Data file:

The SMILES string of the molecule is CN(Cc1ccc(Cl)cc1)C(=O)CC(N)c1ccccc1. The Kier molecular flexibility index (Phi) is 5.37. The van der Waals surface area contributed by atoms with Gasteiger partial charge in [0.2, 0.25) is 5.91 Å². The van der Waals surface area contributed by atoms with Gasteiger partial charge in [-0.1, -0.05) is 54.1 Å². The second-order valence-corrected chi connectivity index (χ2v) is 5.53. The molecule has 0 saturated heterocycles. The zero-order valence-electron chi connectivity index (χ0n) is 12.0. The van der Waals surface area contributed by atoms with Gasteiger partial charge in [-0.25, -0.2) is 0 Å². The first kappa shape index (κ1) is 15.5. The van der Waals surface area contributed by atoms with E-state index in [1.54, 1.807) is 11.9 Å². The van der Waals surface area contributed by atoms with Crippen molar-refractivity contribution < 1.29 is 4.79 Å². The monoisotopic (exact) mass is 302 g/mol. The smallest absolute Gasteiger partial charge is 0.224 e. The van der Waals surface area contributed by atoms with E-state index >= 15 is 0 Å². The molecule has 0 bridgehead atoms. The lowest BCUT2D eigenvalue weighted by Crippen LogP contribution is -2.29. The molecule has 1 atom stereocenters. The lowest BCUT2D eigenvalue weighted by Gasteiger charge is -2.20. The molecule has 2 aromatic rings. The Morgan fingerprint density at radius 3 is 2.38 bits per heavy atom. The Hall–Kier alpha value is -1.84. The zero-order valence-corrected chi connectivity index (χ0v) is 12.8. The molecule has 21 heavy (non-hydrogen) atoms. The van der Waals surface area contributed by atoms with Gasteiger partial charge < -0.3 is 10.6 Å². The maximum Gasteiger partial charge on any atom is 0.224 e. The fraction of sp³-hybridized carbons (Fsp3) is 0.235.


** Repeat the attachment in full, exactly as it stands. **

The SMILES string of the molecule is CN(Cc1ccc(Cl)cc1)C(=O)CC(N)c1ccccc1. The Kier molecular flexibility index (Phi) is 5.37. The van der Waals surface area contributed by atoms with Gasteiger partial charge in [0.2, 0.25) is 5.91 Å². The van der Waals surface area contributed by atoms with Gasteiger partial charge in [-0.1, -0.05) is 54.1 Å². The second-order valence-corrected chi connectivity index (χ2v) is 5.53. The molecule has 0 saturated heterocycles. The zero-order valence-electron chi connectivity index (χ0n) is 12.0. The van der Waals surface area contributed by atoms with Gasteiger partial charge in [-0.25, -0.2) is 0 Å². The first kappa shape index (κ1) is 15.5. The van der Waals surface area contributed by atoms with E-state index in [1.54, 1.807) is 11.9 Å². The van der Waals surface area contributed by atoms with Crippen molar-refractivity contribution < 1.29 is 4.79 Å². The monoisotopic (exact) mass is 302 g/mol. The smallest absolute Gasteiger partial charge is 0.224 e. The van der Waals surface area contributed by atoms with E-state index >= 15 is 0 Å². The molecule has 0 bridgehead atoms. The lowest BCUT2D eigenvalue weighted by Crippen LogP contribution is -2.29. The molecule has 1 atom stereocenters. The lowest BCUT2D eigenvalue weighted by Gasteiger charge is -2.20. The molecule has 2 aromatic rings. The Morgan fingerprint density at radius 3 is 2.38 bits per heavy atom. The Hall–Kier alpha value is -1.84. The zero-order valence-corrected chi connectivity index (χ0v) is 12.8. The molecule has 21 heavy (non-hydrogen) atoms. The van der Waals surface area contributed by atoms with Gasteiger partial charge < -0.3 is 10.6 Å². The maximum Gasteiger partial charge on any atom is 0.224 e. The fraction of sp³-hybridized carbons (Fsp3) is 0.235.